The shoot picks up Williams coming on stage through blown out rock ‘n roll lighting. The camera reveals the “Monday Night Football” logo hanging above the drummer and drops down to reveal Cindy Blackman Lenny Cravitz famed drummer as she countsdown the the show‘s much-anticipated anthem.
Brian Setzer acted as music director for the performance; Setzer was also on camera on guitar along with 12 members of his Brian Setzer Orchestra horn section, Richie Sambora (Bon Jovi) on guitar, John Ondrasik (Five for Fighting) on keyboards, Cindy Blackmon (Lenny Kravitz) on drums, Gretchen Wilson (solo country artist) on guitar and performing back up vocals, Bootsy Collins (P Funk) on stand up bass, and Drake Bell (Drake & Josh) on guitar.
“The House of Blues was so busy — there was a performance the night before the shoot and one after — so we couldn‘t load-in until midnight,” Levy reports. “We had 11 hours to load in, extend the stage, relight the grid for TV, art direct and set dress the space. It was a crazy turnaround. Then we had to strike immediately following the shoot so House of Blues could prep for their next show.”
The audience was comprised of 110 paid extras plus another 400 walk-ins who responded to invitations on the House of Blues TV channel shown within the Mandalay Bay properties, radio calls, flyers and outdoor marketing.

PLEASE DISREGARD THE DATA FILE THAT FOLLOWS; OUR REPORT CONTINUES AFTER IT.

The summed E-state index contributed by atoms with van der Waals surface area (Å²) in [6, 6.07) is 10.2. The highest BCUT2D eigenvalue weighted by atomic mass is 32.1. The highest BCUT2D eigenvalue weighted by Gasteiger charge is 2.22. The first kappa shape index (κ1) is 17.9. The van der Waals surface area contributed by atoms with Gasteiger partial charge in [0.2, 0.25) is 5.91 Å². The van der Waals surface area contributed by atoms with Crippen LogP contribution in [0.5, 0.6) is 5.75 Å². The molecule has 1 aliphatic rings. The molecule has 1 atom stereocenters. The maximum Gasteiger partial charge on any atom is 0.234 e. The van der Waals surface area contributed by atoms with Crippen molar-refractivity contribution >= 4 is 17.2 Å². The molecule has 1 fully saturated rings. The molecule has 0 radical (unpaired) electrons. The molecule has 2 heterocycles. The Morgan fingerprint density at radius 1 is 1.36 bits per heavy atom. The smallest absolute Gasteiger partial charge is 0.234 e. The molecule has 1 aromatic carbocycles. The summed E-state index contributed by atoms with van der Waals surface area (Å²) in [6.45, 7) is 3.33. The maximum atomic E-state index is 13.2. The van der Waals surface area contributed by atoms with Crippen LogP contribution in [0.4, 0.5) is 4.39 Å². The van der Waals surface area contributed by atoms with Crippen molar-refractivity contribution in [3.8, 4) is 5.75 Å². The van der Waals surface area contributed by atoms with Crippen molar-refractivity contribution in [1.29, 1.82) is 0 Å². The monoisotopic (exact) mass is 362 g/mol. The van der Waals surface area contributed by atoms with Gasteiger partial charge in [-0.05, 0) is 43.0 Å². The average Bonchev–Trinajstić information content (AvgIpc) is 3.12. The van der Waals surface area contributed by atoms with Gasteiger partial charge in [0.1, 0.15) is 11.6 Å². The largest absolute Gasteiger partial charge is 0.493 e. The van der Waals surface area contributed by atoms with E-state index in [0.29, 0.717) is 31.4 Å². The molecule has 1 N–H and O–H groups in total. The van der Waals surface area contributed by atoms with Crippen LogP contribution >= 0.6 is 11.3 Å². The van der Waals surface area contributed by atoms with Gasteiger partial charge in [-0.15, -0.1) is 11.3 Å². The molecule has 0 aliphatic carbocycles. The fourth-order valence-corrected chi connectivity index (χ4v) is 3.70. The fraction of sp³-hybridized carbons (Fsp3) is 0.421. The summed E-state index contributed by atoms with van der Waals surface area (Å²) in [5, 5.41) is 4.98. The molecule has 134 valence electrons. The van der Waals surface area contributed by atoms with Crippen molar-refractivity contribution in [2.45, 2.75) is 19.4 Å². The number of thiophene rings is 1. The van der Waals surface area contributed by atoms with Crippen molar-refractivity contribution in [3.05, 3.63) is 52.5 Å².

Like the Mojave Desert shoot, the House of Blues performance also went flawlessly. “It was probably one of the smoothest shoots I‘ve seen, and it showed in the performances,” says Levy. “The artists had a blast working with each other. They were always in high spirits: Half the time we had to get them to stop jamming so we could shoot!”
Levy notes that this year‘s customized arrangement of “Are You Ready For Some Football?” has a “real Big Band Boogie feel” thanks to Brian Setzer‘s musical direction; “Gretchen (Wilson) and Richie (Sambora) also bring an incredible power and energy” to the ensemble.
“Chris Mantzaris was a real dream to work with,” says Levy. “He had a great vision from the beginning which was so helpful with a project like this which spanned four shoot dates over two months in two different states.”
Levy gives kudos to Mandalay Bay production manager, Brian Thomas, and director of event operations, Heidi Hulet, “who handled it all” and “were incredible” during the complex House of Blues shoot.
Robert Toms was VP of Production for ABC/ESPN. Freelancers Jeff Smith and John Colby served as talent wrangler and music producer for the open, respectively.
About HABANA Avenue
HABANA Avenue is a full-service TV, film, live event and concert-experience production company and an original content creator. The company has offices in New York City, Los Angeles, Miami‘s South Beach and Tampa. It maintains a boutique postproduction facility in Tampa called Bungalow Postand has postproduction partnerships with the full-service Vidiots in New York City and Mad Toy Box Post in Charlotte, North Carolina.
David Steinberg – Millimeter Digital Content Producer The Briefing Room